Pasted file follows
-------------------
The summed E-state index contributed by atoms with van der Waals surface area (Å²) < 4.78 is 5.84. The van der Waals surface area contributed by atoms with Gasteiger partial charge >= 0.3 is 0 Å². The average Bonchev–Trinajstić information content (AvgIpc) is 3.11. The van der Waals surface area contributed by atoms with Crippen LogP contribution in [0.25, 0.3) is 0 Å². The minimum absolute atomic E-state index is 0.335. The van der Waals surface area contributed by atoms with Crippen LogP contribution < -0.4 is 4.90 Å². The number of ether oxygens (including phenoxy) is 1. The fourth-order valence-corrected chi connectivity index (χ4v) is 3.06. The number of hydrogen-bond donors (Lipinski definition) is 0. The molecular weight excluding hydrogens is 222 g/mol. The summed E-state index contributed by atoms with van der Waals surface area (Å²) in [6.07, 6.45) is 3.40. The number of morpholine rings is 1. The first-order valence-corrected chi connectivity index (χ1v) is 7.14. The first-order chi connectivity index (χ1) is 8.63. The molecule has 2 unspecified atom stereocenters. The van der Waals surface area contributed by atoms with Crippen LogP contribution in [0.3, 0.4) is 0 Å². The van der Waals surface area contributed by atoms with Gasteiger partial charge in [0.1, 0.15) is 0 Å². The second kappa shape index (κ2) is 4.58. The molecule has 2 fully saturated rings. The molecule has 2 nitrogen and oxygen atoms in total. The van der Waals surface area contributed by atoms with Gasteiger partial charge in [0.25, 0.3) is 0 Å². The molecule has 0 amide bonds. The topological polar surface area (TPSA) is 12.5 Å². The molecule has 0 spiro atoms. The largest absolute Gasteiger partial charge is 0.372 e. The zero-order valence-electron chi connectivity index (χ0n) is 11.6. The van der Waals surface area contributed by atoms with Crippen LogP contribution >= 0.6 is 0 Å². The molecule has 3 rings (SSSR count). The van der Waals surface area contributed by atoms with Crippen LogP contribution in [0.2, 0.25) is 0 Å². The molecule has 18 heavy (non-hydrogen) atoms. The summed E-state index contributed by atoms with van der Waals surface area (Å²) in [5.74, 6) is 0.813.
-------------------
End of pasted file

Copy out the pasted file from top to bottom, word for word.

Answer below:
The summed E-state index contributed by atoms with van der Waals surface area (Å²) < 4.78 is 5.84. The van der Waals surface area contributed by atoms with Gasteiger partial charge >= 0.3 is 0 Å². The average Bonchev–Trinajstić information content (AvgIpc) is 3.11. The van der Waals surface area contributed by atoms with Crippen LogP contribution in [0.25, 0.3) is 0 Å². The minimum absolute atomic E-state index is 0.335. The van der Waals surface area contributed by atoms with Crippen LogP contribution < -0.4 is 4.90 Å². The number of ether oxygens (including phenoxy) is 1. The fourth-order valence-corrected chi connectivity index (χ4v) is 3.06. The number of hydrogen-bond donors (Lipinski definition) is 0. The molecular weight excluding hydrogens is 222 g/mol. The summed E-state index contributed by atoms with van der Waals surface area (Å²) in [6.07, 6.45) is 3.40. The number of morpholine rings is 1. The first-order valence-corrected chi connectivity index (χ1v) is 7.14. The first-order chi connectivity index (χ1) is 8.63. The molecule has 2 unspecified atom stereocenters. The van der Waals surface area contributed by atoms with Crippen LogP contribution in [0.3, 0.4) is 0 Å². The van der Waals surface area contributed by atoms with Gasteiger partial charge in [0.1, 0.15) is 0 Å². The second kappa shape index (κ2) is 4.58. The molecule has 2 fully saturated rings. The molecule has 2 nitrogen and oxygen atoms in total. The van der Waals surface area contributed by atoms with Gasteiger partial charge in [0.25, 0.3) is 0 Å². The molecule has 0 amide bonds. The topological polar surface area (TPSA) is 12.5 Å². The molecule has 0 spiro atoms. The largest absolute Gasteiger partial charge is 0.372 e. The zero-order valence-electron chi connectivity index (χ0n) is 11.6. The van der Waals surface area contributed by atoms with Crippen LogP contribution >= 0.6 is 0 Å². The molecule has 3 rings (SSSR count). The van der Waals surface area contributed by atoms with Crippen LogP contribution in [0.2, 0.25) is 0 Å². The molecule has 18 heavy (non-hydrogen) atoms. The summed E-state index contributed by atoms with van der Waals surface area (Å²) in [5.74, 6) is 0.813.